Alicia Watkins is a retired Air Force staff sergeant who proudly served in Iraq and Afghanistan. She risked her life for the freedom of others, survived the 9/11 attack on the Pentagon, and watched her colleagues die. But it wasn’t any of her combat experiences that broke Watkins’ spirit; it was the fact that she retired from the military and found herself homeless.
In 2010, Watkins’ allowed “The Oprah Winfrey Show” to document her life as a homeless veteran. Her “kitchen” was a cardboard box of snacks and microwavable meals. Her bed was a car that she rented for $10 a day. Her restrooms were the toilets at various airport hotels.
The 10-year veteran was struggling, but even during her low points, she believed that others were struggling more. At one point, Watkins did have housing, but she gave up her room to a homeless mother and her three kids.
“It might have been different had I not seen the children and the babies. So, I decided to be on the street and put them in the room,” Watkins told Oprah five years ago. “Why wouldn’t I?”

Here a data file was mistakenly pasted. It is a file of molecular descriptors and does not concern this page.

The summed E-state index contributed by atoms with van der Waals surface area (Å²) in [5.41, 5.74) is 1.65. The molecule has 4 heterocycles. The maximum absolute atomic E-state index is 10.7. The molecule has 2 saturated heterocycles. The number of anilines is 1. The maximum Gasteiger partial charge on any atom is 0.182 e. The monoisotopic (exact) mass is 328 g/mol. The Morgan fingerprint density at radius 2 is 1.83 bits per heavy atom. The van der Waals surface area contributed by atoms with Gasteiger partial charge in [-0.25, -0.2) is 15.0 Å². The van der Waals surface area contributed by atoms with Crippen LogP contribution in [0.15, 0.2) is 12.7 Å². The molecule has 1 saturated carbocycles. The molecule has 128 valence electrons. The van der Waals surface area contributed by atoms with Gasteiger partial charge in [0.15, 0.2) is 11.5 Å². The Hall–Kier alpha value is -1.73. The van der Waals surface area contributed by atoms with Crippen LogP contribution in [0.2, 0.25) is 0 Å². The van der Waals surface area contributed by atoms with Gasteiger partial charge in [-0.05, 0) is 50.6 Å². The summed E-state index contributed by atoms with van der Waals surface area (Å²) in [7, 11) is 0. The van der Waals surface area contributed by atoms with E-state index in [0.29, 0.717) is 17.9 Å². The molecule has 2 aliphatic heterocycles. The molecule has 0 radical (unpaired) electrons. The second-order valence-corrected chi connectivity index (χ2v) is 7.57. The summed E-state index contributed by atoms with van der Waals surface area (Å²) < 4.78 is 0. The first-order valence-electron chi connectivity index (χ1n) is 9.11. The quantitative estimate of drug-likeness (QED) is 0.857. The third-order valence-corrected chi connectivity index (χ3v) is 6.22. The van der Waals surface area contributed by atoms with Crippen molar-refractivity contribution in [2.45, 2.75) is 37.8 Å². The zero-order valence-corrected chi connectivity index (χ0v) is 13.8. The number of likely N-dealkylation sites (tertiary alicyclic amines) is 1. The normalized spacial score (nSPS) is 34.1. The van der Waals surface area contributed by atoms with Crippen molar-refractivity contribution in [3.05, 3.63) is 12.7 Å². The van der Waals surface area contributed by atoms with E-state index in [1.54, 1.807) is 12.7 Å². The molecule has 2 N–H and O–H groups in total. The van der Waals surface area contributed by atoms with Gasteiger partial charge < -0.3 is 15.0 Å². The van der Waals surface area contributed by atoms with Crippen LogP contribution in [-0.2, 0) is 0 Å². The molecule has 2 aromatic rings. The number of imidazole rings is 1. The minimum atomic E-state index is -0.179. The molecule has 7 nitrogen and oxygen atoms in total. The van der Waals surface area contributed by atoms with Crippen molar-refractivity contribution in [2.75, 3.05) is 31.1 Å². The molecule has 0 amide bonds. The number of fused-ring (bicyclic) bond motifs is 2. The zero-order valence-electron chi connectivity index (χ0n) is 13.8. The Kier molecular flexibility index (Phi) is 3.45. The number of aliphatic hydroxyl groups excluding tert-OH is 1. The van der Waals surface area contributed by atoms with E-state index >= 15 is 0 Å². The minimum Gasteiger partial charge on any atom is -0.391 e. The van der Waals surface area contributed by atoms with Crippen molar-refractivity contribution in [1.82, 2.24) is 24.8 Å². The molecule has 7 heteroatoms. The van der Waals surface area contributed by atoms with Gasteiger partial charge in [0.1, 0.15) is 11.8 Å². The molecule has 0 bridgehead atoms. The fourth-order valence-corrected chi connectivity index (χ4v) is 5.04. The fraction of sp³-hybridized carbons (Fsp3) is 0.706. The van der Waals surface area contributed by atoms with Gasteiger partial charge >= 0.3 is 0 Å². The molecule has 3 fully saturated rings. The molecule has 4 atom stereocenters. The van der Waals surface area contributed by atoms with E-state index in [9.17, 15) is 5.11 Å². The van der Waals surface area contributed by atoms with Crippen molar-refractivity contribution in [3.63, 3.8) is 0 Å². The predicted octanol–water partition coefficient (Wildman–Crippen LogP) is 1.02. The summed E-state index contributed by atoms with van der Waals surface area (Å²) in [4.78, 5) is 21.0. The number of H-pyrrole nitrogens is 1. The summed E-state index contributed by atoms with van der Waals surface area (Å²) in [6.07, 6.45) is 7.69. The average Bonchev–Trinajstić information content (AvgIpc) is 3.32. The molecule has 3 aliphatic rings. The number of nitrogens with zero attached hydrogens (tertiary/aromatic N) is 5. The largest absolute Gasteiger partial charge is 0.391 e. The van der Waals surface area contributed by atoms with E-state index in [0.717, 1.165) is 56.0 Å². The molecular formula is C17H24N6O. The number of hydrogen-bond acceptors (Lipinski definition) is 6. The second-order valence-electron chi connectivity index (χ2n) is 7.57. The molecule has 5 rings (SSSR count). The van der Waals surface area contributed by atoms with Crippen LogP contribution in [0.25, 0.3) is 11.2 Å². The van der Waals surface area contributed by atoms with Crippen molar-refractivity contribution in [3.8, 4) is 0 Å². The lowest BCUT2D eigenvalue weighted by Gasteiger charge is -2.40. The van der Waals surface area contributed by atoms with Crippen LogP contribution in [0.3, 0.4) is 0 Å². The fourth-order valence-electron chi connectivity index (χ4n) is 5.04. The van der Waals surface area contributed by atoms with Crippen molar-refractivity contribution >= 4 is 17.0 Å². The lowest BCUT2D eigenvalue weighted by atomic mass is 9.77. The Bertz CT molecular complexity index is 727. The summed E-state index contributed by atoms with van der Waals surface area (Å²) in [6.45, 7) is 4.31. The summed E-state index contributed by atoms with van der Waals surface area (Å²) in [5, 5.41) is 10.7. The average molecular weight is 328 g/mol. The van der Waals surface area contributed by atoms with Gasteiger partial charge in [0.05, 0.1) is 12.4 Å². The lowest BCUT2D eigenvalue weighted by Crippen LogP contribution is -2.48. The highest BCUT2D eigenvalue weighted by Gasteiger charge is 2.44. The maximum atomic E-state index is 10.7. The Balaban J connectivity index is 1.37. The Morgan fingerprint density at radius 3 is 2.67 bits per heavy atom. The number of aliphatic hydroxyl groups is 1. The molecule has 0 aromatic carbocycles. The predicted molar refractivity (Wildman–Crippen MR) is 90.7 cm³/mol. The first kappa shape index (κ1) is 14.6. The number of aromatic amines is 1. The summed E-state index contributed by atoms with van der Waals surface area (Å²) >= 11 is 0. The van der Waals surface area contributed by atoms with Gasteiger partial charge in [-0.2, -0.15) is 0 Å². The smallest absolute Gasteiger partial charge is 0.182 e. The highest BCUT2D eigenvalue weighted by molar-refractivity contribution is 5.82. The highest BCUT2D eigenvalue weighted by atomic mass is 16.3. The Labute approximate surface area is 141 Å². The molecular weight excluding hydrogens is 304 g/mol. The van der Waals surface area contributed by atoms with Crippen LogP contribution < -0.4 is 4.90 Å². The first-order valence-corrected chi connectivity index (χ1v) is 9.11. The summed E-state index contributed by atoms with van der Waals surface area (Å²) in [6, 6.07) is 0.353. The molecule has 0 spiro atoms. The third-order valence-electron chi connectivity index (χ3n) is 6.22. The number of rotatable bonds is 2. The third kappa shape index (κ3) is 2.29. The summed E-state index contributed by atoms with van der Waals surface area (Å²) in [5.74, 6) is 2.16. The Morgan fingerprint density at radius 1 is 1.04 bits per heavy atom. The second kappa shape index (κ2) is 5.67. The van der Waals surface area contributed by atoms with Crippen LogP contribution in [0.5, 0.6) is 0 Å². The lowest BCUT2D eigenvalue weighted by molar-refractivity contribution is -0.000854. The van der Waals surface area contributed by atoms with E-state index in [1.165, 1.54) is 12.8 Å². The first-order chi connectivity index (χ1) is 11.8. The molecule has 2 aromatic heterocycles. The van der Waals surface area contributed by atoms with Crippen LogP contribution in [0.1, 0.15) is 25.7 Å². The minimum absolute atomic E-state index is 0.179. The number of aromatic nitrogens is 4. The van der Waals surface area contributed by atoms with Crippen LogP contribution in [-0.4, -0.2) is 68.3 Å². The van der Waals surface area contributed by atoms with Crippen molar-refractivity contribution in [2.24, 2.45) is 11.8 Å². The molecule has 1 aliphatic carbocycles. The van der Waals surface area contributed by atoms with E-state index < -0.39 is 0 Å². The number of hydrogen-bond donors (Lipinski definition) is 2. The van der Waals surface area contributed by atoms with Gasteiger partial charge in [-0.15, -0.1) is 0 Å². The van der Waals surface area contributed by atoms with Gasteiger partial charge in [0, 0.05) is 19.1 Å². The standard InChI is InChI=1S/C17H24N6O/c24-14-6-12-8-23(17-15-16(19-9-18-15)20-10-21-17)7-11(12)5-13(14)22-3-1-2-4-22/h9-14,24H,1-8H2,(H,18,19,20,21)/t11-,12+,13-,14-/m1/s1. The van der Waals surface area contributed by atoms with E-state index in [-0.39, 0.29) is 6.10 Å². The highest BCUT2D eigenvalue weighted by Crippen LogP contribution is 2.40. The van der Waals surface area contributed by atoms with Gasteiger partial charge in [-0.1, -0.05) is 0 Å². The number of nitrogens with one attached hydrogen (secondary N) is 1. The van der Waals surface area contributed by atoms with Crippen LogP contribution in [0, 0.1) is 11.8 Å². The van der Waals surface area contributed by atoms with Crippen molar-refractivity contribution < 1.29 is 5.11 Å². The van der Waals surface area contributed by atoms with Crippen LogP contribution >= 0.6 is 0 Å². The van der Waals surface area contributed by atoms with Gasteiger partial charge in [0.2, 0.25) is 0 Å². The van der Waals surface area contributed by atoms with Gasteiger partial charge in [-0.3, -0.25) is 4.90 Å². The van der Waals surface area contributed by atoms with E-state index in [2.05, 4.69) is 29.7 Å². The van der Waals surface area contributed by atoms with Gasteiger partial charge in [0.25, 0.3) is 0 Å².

Since that emotional interview, a lot has changed for Watkins, who recently sent an update to “Oprah: Where Are They Now?” In the above video, she shares a surprising truth: Until her ‘Oprah Show’ interview aired, Watkins’ friends and family had no idea she was homeless.
“I had… alienated myself from everyone,” she admits now. “They really were shocked when they found out, and they were also just hurt by the fact that I was suffering.”
After the show, Watkins moved in with a family friend. Though she no longer lives in a car, Watkins says that her many health issues have prevented her from being able to work.
“I have traumatic brain injury, I have post-traumatic stress disorder, I have a spinal cord injury,” she says. “It’s a hard road. I would love to be able to work today. I have offers, I have people that are willing to help me, but they all have to take a backseat to my health. As much as I want to work, I have to acknowledge that I am a casualty of war.”
With a secure roof over her head, Watkins decided to focus on her education and began applying to colleges.
“I wanted to be able to care for wounded warriors, and so I decided to apply to Harvard University,” she says. “In 2012, I was accepted. My college expenses are paid by the G.I. Bill.”
Watkins’ says that her personal life has really turned around as well.
“I recently got engaged, on my birthday of all days,” she says, smiling. “It is amazing.”
Source: Huffington Post